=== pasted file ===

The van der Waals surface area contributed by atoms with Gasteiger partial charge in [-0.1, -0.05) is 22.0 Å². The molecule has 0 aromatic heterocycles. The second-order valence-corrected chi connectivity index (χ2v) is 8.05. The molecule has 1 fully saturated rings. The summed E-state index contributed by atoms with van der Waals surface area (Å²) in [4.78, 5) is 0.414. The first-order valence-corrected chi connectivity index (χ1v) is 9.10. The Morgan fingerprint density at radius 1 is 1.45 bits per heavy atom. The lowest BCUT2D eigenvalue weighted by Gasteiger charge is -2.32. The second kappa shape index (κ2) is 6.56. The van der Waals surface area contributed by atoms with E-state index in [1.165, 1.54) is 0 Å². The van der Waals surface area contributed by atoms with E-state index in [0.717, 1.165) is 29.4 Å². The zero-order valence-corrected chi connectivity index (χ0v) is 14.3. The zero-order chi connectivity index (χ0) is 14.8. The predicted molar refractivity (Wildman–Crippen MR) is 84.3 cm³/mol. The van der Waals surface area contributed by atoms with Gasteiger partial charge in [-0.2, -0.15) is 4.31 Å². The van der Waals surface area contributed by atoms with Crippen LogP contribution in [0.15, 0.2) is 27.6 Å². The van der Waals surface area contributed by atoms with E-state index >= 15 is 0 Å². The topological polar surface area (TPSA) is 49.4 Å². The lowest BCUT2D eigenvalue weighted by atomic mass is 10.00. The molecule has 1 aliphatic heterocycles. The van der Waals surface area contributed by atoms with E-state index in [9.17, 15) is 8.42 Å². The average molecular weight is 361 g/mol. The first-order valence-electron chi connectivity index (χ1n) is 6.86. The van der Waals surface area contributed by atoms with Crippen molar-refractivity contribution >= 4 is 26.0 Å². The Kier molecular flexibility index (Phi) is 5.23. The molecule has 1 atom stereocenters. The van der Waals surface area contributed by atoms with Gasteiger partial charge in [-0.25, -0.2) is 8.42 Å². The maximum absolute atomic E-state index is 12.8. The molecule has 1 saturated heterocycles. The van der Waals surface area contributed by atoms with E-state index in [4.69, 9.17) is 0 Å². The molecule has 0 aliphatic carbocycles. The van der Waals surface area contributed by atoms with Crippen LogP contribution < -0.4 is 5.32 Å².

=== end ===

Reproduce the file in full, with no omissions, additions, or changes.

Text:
The van der Waals surface area contributed by atoms with Gasteiger partial charge in [-0.1, -0.05) is 22.0 Å². The molecule has 0 aromatic heterocycles. The second-order valence-corrected chi connectivity index (χ2v) is 8.05. The molecule has 1 fully saturated rings. The summed E-state index contributed by atoms with van der Waals surface area (Å²) in [4.78, 5) is 0.414. The first-order valence-corrected chi connectivity index (χ1v) is 9.10. The Morgan fingerprint density at radius 1 is 1.45 bits per heavy atom. The lowest BCUT2D eigenvalue weighted by Gasteiger charge is -2.32. The second kappa shape index (κ2) is 6.56. The van der Waals surface area contributed by atoms with E-state index in [1.165, 1.54) is 0 Å². The van der Waals surface area contributed by atoms with E-state index in [0.717, 1.165) is 29.4 Å². The zero-order valence-corrected chi connectivity index (χ0v) is 14.3. The zero-order chi connectivity index (χ0) is 14.8. The predicted molar refractivity (Wildman–Crippen MR) is 84.3 cm³/mol. The van der Waals surface area contributed by atoms with Gasteiger partial charge in [-0.2, -0.15) is 4.31 Å². The van der Waals surface area contributed by atoms with Crippen LogP contribution in [0.15, 0.2) is 27.6 Å². The van der Waals surface area contributed by atoms with E-state index >= 15 is 0 Å². The topological polar surface area (TPSA) is 49.4 Å². The lowest BCUT2D eigenvalue weighted by atomic mass is 10.00. The molecule has 1 aliphatic heterocycles. The van der Waals surface area contributed by atoms with E-state index in [9.17, 15) is 8.42 Å². The average molecular weight is 361 g/mol. The first-order valence-electron chi connectivity index (χ1n) is 6.86. The van der Waals surface area contributed by atoms with Crippen molar-refractivity contribution >= 4 is 26.0 Å². The Kier molecular flexibility index (Phi) is 5.23. The molecule has 1 atom stereocenters. The van der Waals surface area contributed by atoms with Gasteiger partial charge in [-0.25, -0.2) is 8.42 Å². The maximum absolute atomic E-state index is 12.8. The molecule has 1 saturated heterocycles. The van der Waals surface area contributed by atoms with E-state index in [4.69, 9.17) is 0 Å². The molecule has 0 aliphatic carbocycles. The van der Waals surface area contributed by atoms with Crippen LogP contribution < -0.4 is 5.32 Å².